... It also improves the nutrition of the disc and regulates the chemical environment of pain receptors in the annulus. [21,22] Park et al. [5] performed assisted and unassisted axial traction analyses in their biomechanical study. In the aforementioned study, IDP values decreased in all segments as a result of unassisted traction. ...
Article
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Objectives: This study aims to evaluate the results of lumbar traction treatment at different traction angles and different traction forces using the finite element analysis (FEA). Materials and methods: Computed tomography (CT) images of a healthy 35-year-old male patient who had no history of trauma or fracture were modeled in three-dimensional (3D) with Mimics® software for the lumbosacral spine model. Ligaments and discs were created on the 3D spine model in the SolidWorks® program. The obtained model was sent to the ANSYS version 18 software, and analyses were done non-linearly. All analyses were performed at different angles and forces from the center of the sacral surface to simulate traction therapy. Results: Traction forces applied in the 0° axial direction decreased the intradiscal pressures by creating a similar tensile stress in the annulus fibrosus regions (anterior, posterior, and lateral) without any significant change in lordotic angle. Conclusion: The method used in this study is promising to investigate the benefits of traction therapy. Moreover, individual traction force and direction can be determined to increase the effectiveness of the treatment by using magnetic resonance imaging or CT images in traction therapy.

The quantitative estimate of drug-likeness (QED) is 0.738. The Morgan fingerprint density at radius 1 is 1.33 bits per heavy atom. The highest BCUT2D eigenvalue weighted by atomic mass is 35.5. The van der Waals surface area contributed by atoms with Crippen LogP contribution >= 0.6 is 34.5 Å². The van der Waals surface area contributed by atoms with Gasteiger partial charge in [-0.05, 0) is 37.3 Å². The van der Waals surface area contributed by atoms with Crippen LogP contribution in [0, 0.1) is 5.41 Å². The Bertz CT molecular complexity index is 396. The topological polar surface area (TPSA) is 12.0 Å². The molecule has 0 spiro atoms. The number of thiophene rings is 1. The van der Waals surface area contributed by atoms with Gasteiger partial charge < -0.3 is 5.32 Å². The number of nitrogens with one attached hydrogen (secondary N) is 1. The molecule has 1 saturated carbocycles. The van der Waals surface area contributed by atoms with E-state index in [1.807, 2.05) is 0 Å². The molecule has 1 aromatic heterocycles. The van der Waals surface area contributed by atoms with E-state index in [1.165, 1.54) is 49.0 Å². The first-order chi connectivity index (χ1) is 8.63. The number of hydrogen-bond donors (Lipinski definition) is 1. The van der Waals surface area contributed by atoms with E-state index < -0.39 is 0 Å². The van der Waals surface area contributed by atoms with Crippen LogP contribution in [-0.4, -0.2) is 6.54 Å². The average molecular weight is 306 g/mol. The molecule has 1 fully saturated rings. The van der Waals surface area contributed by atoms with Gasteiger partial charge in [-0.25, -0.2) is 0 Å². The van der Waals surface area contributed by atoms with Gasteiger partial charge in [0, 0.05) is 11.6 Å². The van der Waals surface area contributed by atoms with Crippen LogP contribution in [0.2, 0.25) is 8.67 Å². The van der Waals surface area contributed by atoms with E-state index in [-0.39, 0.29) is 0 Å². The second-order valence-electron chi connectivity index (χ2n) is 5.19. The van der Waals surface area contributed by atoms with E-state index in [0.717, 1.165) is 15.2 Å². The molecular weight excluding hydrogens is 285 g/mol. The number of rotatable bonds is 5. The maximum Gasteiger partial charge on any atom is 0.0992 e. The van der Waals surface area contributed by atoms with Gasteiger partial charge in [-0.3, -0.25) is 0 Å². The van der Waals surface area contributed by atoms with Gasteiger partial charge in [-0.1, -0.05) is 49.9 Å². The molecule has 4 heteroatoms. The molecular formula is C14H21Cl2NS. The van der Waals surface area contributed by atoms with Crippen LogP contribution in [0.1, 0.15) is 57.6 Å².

... Among the existing solutions, traction is very popular but no study has been able to demonstrate its clinical effectiveness in the medium or long term 16 . However, experimental studies have shown that traction tables are likely to increase the height of the intervertebral disc and even reduce the conflicts between the disc and the nerve roots in case of associated sciatica [24][25][26][27] . To date, the lack of evidence of effectiveness is likely to be related to a lack of technical solution, rather than a lack of concept. ...
Article